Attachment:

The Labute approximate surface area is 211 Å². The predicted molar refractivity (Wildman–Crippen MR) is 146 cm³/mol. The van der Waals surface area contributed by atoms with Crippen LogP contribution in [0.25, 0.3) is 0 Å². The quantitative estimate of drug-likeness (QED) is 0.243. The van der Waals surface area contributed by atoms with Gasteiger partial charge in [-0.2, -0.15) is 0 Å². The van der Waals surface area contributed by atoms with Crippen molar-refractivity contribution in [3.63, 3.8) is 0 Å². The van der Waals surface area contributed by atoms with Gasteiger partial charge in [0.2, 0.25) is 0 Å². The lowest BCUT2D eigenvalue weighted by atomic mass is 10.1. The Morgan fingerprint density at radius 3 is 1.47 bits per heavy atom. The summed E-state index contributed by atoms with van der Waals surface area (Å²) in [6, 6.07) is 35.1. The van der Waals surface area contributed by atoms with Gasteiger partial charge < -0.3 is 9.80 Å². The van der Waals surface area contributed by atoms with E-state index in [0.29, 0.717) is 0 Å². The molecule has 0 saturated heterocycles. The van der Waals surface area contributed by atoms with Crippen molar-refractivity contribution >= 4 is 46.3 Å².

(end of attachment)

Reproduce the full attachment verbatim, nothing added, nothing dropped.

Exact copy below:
The Labute approximate surface area is 211 Å². The predicted molar refractivity (Wildman–Crippen MR) is 146 cm³/mol. The van der Waals surface area contributed by atoms with Crippen LogP contribution in [0.25, 0.3) is 0 Å². The quantitative estimate of drug-likeness (QED) is 0.243. The van der Waals surface area contributed by atoms with Gasteiger partial charge in [-0.2, -0.15) is 0 Å². The van der Waals surface area contributed by atoms with Crippen molar-refractivity contribution in [3.63, 3.8) is 0 Å². The van der Waals surface area contributed by atoms with Gasteiger partial charge in [0.2, 0.25) is 0 Å². The lowest BCUT2D eigenvalue weighted by atomic mass is 10.1. The Morgan fingerprint density at radius 3 is 1.47 bits per heavy atom. The summed E-state index contributed by atoms with van der Waals surface area (Å²) in [6, 6.07) is 35.1. The van der Waals surface area contributed by atoms with Gasteiger partial charge < -0.3 is 9.80 Å². The van der Waals surface area contributed by atoms with E-state index in [0.29, 0.717) is 0 Å². The molecule has 0 saturated heterocycles. The van der Waals surface area contributed by atoms with Crippen molar-refractivity contribution >= 4 is 46.3 Å².